Methods for introducing exact nonsample information
The most familiar method for introducing nonsample information into a regression model is to use restricted least squares (RLS). The restricted least squares estimator, which we denote as b*, is obtained by minimizing the sum of squared errors subject to J exact linear parameter restrictions, Rp = r. Examples of linear restrictions are p2 + p3 = 1 and p5 = p6. The variances of the RLS estimator are smaller than those of the OLS estimator, but b* is biased unless the parameter restrictions imposed are exactly true. As noted above, the restrictions do not have to be exactly true for RLS to be better than OLS under a criterion such as MSE, which trades off bias against variance reduction. A question that naturally arises is why such restrictions, if they exist, are not imposed at the outset. A classic example of RLS used to mitigate collinearity is the Almon (1965) polynomial distributed lag. To determine if the imposed restrictions improve the conditioning of X, substitute the restrictions into the model, via the method outlined in Fomby et al. (1984, p. 85), and apply the collinearity diagnostics.
Some familiar "tricks" employed in the presence of collinearity are, in fact, RLS estimators. The most common, and often ill-advised, strategy is to drop a variable if it is involved in a collinear relationship and its estimated coefficient is statistically insignificant. Dropping a variable, xk, is achieved by imposing the linear constraint that pk = 0. Unless pk = 0, dropping xk from the model generally biases all coefficient estimators. Similarly, two highly correlated variables are often replaced by their sum, say z = xk + xm. How is this achieved? By imposing the restriction that pk = pm. Once again, if this constraint is not correct, reductions in variance are obtained at the expense of biasing estimation of all regression coefficients. Kennedy (1983) detects the failure of a similar collinearity trick used by Buck and Hakim (1981) in the context of estimating and testing differences in parameters between two groups of observations.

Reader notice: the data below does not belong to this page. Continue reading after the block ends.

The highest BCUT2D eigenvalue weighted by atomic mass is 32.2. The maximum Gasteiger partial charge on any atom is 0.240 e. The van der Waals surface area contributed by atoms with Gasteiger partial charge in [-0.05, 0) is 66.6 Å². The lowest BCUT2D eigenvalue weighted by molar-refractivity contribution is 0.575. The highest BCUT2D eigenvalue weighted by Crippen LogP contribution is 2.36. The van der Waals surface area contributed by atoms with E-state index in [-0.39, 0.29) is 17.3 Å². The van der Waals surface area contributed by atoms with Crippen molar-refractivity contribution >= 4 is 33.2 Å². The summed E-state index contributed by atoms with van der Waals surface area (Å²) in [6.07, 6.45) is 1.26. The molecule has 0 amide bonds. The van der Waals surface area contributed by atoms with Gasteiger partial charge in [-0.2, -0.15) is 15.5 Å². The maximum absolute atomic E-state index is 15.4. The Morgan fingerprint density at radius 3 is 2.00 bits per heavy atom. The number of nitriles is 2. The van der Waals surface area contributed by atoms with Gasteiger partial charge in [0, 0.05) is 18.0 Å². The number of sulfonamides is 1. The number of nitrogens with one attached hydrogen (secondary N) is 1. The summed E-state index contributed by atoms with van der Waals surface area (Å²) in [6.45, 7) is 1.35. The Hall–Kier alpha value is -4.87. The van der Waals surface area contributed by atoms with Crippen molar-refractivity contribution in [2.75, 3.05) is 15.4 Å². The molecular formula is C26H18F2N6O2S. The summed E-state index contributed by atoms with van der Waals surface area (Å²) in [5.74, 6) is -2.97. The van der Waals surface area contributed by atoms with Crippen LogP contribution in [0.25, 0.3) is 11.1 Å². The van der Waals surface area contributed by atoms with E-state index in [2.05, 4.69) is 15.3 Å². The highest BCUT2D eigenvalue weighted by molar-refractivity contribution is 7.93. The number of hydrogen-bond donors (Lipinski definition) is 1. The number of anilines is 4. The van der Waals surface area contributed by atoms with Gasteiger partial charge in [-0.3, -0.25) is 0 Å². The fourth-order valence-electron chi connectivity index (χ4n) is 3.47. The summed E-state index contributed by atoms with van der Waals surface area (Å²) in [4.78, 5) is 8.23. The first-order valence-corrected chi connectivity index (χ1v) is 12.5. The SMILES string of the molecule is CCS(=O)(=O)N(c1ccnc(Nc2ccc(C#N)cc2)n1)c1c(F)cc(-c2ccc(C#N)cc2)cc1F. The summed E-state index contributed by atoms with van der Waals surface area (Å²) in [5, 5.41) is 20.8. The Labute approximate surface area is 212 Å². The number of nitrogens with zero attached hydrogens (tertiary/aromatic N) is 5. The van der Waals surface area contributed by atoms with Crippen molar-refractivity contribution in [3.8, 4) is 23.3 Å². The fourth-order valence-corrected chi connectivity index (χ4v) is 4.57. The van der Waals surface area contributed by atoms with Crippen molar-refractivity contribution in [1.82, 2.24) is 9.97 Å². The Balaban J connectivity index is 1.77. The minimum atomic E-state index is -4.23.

Economists recognize the bias/precision tradeoff and wish to impose constraints that are "good." It is standard practice to check potential constraints against the data by testing them as if they were hypotheses. Should we drop xk? Test the hypothesis that pk = 0. Should we sum xk and xm? Test the hypothesis Pk = pm. Belsley (1991, p. 212) suggests formally testing for MSE improvement. The MSE test amounts to comparing the usual F-statistic for a joint hypothesis to critical values tabled in Toro-Vizcarrondo and Wallace (1968). Following the tests a decision is made to abandon restrictions that are rejected, and use restrictions that are not rejected. Such a strategy prevents egregious errors, but actually defines a new, "pre-test" estimation rule. This rule, which chooses either the OLS or RLS estimator based on the outcome of a test, does not have desirable statistical properties, but it seems unlikely that this practice will be abandoned. See Judge et al. (1985, ch. 3).
Another alternative is the Stein-rule estimator, which is a "smart" weighted average of the OLS and RLS estimators, weighting the RLS estimator more when the restrictions are compatible with the data, and weighting the OLS estimator more when the restrictions are not compatible with the data. The Stein-rule usually provides an MSE gain over OLS, but it is not guaranteed to ameliorate the specific problems caused by collinearity. See Judge et al. (1985, ch. 22).